CONCACAF World Cup qualifying is set to hit the home stretch with only six matches over two international break windows remaining to set the final field for Qatar 2022. After eight matches played, Canada finds itself in the enviable position of topping “the Hex” as the last remaining undefeated side and sits firmly on course for a first World Cup appearance since 1986.
But before people begin to book flights to Doha, it’s important to recognize that qualification is far from a sure thing at this stage. The top three teams from the Hex qualify automatically for the World Cup with the fourth-place team set to meet a team from Oceania in a sudden-death playoff for one of the final berths. Yes, Canada is in a good spot right now, but is only two points clear of Panama in fourth. A lot can still change over the next six games.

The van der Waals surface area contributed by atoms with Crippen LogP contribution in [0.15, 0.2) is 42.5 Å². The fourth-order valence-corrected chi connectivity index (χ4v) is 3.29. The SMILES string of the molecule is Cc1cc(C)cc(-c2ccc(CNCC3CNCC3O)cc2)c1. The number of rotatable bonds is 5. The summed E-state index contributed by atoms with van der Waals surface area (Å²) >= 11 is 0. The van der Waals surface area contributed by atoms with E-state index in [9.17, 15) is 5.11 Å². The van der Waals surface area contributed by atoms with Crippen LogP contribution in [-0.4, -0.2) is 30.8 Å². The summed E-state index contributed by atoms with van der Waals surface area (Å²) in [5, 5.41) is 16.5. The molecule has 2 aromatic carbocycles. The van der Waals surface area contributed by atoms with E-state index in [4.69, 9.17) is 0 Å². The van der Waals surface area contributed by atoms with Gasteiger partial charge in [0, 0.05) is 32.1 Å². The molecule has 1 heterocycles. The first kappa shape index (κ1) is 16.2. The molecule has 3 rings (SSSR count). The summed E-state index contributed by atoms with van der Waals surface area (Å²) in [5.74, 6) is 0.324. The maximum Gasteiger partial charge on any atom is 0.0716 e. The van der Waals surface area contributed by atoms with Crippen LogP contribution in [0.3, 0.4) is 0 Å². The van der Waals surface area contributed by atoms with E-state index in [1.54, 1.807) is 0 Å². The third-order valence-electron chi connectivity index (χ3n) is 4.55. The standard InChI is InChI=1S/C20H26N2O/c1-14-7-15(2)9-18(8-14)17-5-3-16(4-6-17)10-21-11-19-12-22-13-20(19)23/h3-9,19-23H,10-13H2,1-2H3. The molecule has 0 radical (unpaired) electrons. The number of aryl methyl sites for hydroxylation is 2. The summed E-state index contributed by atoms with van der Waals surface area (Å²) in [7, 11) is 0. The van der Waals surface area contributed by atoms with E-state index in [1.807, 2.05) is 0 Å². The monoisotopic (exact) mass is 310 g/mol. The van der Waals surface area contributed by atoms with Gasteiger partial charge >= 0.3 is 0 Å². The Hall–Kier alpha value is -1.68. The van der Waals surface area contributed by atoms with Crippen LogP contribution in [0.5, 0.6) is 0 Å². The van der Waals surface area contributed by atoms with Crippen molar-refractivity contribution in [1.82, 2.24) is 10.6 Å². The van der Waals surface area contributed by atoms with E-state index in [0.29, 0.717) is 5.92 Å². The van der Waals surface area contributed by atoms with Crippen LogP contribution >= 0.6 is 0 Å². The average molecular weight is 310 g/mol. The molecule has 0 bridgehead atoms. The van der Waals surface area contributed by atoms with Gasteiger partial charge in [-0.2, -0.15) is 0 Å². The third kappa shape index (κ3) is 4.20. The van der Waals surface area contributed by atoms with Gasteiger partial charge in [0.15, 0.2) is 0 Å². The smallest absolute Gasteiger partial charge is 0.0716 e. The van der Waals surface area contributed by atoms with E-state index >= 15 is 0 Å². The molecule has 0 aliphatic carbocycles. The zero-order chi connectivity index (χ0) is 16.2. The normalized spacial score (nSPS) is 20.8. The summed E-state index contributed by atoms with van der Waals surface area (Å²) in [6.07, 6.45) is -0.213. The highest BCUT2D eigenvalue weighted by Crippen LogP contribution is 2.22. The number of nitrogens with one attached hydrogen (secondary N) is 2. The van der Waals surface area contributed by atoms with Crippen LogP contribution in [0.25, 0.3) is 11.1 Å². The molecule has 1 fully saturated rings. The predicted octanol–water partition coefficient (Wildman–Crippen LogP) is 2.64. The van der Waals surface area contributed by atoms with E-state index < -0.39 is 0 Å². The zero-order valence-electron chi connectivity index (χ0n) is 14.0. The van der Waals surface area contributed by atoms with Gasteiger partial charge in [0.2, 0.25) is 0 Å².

One of the issues facing Canada over their remaining matches is that four of the six still left on the schedule are away and in places that have not been historically kind to the team. Their final qualifier is away to Panama in what could end up being a win-and-you’re-in match for both teams.
As qualifiers are once again set to resume this week, let’s take a look at the top four teams’ remaining schedules and what can be augured from history.
Canada (4-4-0), 16 pts